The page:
Researching a novel can be a breath of fresh air….

Recently, I was invited to do a talk at a library. I always love these events – it is a chance to meet wonderful readers, to find out what they think about books and so much more. While I was there, a member of the audience asked me a question: ‘I suppose it must be hard writing the Elena Collins books, as you have to do research?’

I think my answer surprised him a bit. Yes, I do a lot of research for the historical timeline novels: it’s a constant quest to find out about the time period I’m using, to immerse myself in the history, the facts, to discover things like speech patterns, culture, costume, attitudes, foods, lifestyles and so much more. I love researching history, and it’s a central part of the dual timelines. He was absolutely correct – research before, during and after writing (to double check) is so important.

But what surprised him was that I do so much research for the other books too. Of course, the cosy crime means that I need to have a close liaison with the police so that I can check procedures, and I’m blessed to have neighbours who are in the force and have been in the past, who are happy to let me pick their brains. But I have to research details people don’t always consider. For example, if a particular character drives a van, I have to find out whether the door opens at the back or the side. I had to research how cider was made, how a particular type of poisoning works and even the wages of a sex worker in Amsterdam. I have to double check I’m correct when I use another language or adopt a speech pattern; I have to write about foods I’ve never eaten, from eggs to scones. Some people say a writer should write about what they know, but often I write about what other people know too. I ask so many people so many questions, and they are always kind and helpful. Google is often my friend, I read countess books and pamphlets and, when in doubt, I pack a bag and travel. A writer’s life is fascinating.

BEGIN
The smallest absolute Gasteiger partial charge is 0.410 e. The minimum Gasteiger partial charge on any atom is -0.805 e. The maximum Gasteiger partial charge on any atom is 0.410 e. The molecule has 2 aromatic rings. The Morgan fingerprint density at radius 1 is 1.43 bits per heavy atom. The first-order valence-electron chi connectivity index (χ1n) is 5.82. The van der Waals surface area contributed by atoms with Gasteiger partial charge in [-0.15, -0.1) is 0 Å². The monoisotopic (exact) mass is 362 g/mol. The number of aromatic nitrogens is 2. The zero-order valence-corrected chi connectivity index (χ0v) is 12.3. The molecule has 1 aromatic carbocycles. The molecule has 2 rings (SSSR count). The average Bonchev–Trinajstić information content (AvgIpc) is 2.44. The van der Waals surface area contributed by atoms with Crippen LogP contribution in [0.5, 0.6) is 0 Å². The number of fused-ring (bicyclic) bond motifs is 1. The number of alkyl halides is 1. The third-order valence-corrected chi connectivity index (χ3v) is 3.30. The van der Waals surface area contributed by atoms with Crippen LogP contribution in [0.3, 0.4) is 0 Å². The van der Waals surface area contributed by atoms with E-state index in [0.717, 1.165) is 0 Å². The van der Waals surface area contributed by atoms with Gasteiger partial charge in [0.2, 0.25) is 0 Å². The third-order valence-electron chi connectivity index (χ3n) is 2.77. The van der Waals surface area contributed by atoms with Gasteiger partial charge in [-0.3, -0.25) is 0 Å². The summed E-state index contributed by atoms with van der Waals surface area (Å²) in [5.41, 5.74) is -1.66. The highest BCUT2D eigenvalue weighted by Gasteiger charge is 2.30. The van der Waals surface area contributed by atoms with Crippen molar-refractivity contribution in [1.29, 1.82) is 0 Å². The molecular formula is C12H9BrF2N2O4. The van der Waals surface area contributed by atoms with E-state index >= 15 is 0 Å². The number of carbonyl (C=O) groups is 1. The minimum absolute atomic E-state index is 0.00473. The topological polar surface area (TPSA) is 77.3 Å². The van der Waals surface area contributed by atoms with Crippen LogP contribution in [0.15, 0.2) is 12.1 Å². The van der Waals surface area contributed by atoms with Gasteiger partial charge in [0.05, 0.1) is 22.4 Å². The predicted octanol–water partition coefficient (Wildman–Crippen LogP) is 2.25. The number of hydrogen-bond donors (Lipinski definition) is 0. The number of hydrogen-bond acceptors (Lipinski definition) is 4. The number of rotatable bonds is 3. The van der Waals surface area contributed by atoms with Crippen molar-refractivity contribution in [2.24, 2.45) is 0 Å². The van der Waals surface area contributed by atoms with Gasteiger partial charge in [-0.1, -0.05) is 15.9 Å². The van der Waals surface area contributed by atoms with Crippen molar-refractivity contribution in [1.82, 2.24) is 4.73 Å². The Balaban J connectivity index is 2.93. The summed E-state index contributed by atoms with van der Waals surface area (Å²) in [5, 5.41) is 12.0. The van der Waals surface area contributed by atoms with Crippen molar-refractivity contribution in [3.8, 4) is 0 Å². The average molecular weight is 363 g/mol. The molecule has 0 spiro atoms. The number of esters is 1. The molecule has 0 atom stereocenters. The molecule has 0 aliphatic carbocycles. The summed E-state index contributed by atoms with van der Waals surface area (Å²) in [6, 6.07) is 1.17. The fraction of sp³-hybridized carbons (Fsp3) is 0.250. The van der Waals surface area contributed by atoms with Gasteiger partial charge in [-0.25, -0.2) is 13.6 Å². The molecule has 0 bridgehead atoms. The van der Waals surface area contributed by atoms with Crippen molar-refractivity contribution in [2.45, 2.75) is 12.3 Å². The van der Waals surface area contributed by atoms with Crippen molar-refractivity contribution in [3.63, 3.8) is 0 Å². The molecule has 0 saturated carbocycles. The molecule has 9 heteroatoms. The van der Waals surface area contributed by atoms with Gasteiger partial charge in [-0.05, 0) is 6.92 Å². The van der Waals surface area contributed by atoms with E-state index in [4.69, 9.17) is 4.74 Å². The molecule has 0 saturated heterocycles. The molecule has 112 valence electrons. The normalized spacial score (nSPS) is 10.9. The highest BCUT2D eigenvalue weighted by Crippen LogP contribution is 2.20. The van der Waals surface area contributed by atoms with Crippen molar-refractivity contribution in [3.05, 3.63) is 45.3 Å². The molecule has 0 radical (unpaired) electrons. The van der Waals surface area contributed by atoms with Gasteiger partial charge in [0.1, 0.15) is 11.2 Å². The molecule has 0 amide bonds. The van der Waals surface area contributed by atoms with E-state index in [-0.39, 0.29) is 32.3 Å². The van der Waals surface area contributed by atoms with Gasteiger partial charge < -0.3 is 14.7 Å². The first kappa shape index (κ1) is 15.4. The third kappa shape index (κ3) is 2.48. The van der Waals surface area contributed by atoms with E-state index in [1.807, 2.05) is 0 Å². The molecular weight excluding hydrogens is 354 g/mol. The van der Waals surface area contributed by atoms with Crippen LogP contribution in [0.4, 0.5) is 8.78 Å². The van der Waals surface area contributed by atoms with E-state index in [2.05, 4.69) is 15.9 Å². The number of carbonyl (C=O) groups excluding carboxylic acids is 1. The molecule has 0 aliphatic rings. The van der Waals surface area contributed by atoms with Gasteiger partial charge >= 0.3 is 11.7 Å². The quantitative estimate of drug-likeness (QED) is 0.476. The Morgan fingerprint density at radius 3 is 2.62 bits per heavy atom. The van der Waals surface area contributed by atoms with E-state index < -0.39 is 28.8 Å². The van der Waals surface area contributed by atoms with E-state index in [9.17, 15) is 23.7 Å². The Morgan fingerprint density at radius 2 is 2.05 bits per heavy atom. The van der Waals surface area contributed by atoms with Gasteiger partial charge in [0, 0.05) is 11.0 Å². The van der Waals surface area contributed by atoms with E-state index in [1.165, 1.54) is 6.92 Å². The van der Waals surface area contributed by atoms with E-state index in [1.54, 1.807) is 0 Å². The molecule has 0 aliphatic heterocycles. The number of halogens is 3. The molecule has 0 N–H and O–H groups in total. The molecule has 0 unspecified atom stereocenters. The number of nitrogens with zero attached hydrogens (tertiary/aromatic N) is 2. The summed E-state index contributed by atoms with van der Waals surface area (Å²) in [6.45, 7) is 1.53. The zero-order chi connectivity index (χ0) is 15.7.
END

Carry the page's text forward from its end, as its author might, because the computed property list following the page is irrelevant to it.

I’ve been to haunted castles in Scotland; I’ve stood in woodlands watching deer at midnight; I’ve traipsed round farms and ruins and orchards and beaches, cities and villages; I’ve put myself in characters’ places for so long it’s been hard remembering who I am.

Recently, I went to Norfolk to study the Iceni, after spending time in Colchester with the Romans. (See the picture above.) People are always so helpful when you tell them you’re writing a novel, and I came away with photographs, books, notes, and most importantly, scraps of the knowledge that experts had accumulated for years. But I wanted to find a location for my modern character which I could adapt and use as the place she lived. Once I’d discovered facts and detail, I needed to work on the book’s creative side and find inspiration, and that meant standing the right place and ‘getting the feel’ for the story.